In Africa, nearly 600 rangers were gunned down by poachers between 2009 and 2016 while in the line of duty.

The nature of the crisis is complex and rising sky high. A holistic approach at all levels – local, national, regional and global – is required to prevent any further damage. It is necessary to:

  • Clearly articulate the governance principles for sustainable conservation, highlighting the importance
  • Pursue greater involvement of cross-scale conservation networks for co-ordination
  • In order to carry out a concerted effort, the public should be educated with illegal unsustainable wildlife trade in focus.
  • Increase fund allocation to educate and engage the rural communities who are born and bred in the area, know the landscape intimately, with well-developed local social networks to protect the wildlife in their localities.
  • The governments should be pressured to enforce strict laws to protect threatened animal populations, reducing demand for endangered species products and honoring international commitments made under CITES.
  • Pressure Governments to allocate more funds to train the frontline force and the rural communities.
  • Strengthen the rangers with extensive training.


Wildlife scouts from a community wildlife management area (WMA) in Luangwa Valley, Zambia were given more ownership rights and decision-making power over wildlife in their area and derived benefits from wildlife conservation through tourism, trophy hunting, and meat from hunted animals. Soon the chief ordered his people to no longer poach and to report the presence of poachers. With their strong social networks, it became impossible for external poachers to remain undetected. This resulted in a tenfold reduction of rhino and elephant poaching. Similarly, Namibian conservancies, where local communities have been given ownership over wildlife, have seen a great reduction in poaching of rhino, with some having not lost a single rhino in the last two years.

On the contrary, the alarming numbers of rhino poaching in Botswana and South Africa, where local communities are not entrusted with ownership or decision-making powers will benefit further poaching. It is heartening to observe a dramatic drop in elephant poaching in Rovuma elephant project in Tanzania where village members engage in anti-poaching activities.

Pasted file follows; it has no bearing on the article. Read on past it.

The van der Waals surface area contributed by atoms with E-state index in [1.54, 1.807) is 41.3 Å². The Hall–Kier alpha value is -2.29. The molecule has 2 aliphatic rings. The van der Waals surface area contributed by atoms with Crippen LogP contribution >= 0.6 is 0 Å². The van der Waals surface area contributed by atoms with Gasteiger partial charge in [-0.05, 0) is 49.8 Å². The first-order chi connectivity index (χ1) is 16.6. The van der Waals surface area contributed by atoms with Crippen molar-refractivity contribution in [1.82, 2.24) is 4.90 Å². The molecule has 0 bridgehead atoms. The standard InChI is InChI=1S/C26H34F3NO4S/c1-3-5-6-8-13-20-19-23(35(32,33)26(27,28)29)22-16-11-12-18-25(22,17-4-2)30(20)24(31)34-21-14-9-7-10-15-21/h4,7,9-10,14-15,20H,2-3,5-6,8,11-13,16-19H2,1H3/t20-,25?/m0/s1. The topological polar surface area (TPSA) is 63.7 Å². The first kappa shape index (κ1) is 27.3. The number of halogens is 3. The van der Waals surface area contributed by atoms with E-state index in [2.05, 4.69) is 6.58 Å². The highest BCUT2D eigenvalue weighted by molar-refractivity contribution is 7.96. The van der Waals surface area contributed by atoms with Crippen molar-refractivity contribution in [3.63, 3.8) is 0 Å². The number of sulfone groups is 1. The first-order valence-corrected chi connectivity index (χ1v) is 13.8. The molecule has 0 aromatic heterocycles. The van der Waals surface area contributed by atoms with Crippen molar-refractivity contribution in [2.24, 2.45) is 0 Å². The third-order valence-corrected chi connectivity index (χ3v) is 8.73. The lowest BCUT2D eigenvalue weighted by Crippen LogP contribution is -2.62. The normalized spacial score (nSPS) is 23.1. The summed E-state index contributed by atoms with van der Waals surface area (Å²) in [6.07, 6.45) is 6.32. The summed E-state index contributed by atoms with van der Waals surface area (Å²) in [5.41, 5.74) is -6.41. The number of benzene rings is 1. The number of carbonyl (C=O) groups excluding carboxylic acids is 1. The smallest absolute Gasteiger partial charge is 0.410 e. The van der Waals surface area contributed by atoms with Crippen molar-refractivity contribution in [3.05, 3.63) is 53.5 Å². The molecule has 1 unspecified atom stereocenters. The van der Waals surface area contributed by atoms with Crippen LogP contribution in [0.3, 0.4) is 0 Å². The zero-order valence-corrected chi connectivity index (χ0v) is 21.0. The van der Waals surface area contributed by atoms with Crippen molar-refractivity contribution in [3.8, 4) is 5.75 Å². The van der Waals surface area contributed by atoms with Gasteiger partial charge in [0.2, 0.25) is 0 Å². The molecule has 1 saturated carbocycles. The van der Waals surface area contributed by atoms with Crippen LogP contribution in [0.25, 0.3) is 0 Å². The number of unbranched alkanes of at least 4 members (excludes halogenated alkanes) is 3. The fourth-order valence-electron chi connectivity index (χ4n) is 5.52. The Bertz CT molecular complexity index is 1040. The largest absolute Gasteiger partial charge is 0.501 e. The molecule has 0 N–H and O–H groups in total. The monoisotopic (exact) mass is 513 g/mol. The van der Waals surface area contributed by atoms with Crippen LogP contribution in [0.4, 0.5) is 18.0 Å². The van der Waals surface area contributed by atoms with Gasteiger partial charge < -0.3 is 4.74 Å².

Across Africa, Governments refuse to devolve decision-making power and benefits from wildlife to local communities, making poaching unsurprisingly out of control. Namibian Government stands out as the only African Government to bring in science based policies that devolve ownership, decision-making rights, and benefits from wildlife to local communities – a brave move that has brought about very low poaching rates and a growing rhino population.

While tourism had benefitted the people as a better option than poaching wildlife as an easy source of money, the overnight disappearance of tourists due to the COVID 19 pandemic has left them devastated. Poachers are encroaching on land and killing rhinos in former travel hotspots that have now turned into a haven for the poachers without tourists, guides or vehicles. At least six rhinos have been poached in Botswana since the virus shut down tourism there while in northwest South Africa, at least nine rhinos have been killed since the lockdown. However, the human-elephant conflict in Sri Lanka has reduced during COVID 19 pandemic particularly due to reduced movement of people during the lockdown.

The World Health Organization has warned that the continent of 1.3 billion people could become the next epicenter of the outbreak, potentially pushing 30 million people into poverty. These estimates have resulted in a growing concern that the people will be compelled to turn to poaching wildlife due to the increasing levels of unemployment.

Well organized illegal poaching continues to push black rhinos and white rhinos, elephants and lions as well as other wildlife into extinction over the next few decades. The black rhino population has plummeted 97.6% since 1960 while the lion population is reduced to 43% in the last 21 years, according to the World Wildlife Fund. At least 35,000 African elephants are killed each year.

Animal populations take much longer to recover than to decline. Eco systems take over a decade to adapt and revive. The rippling effect of local poverty brought about by COVID 19 will linger.

By Chaga Graham


WWF- Illegal wildlife trade
Nat Geo – Poaching animals, explained
The New York Times – Poachers Kill More Rhinos as Coronavirus Halts Tourism to Africa
The Conversation – South Africa, lions bred in farms for trophy hunting and the sale of their bones
Springernature.com – Scientific reports – State-space models reveal a continuing elephant poaching problem in most of Africa
International Elephant Foundation – How Covid 19 hurts elephants
Al Jazeera on Kenya
Al Jazeera – Coronavirus gives Sri Lanka’s threatened elephants a reprieve
Nat Geo
African wildlife foundation – Peter keeping rhinos safe with drones
Good nature travel
Biographic – Africa’s Pandemic-fueled Conservation Crisis
CNBC on poaching increasing in Africa
Conservation – Poaching, deforestation reportedly on the rise since Covid-19 lockdowns
theconversation.com – COVID-19, Africa’s conservation and trophy hunting dilemma
Nat Geo – The startling impact of coronavirus on rhino conservation across Africa
Earth.org – Rhino Poaching Has Dropped Amid COVID-19, But What Does the Future Hold for the Species?
WWF – Habitat loss and conflict with communities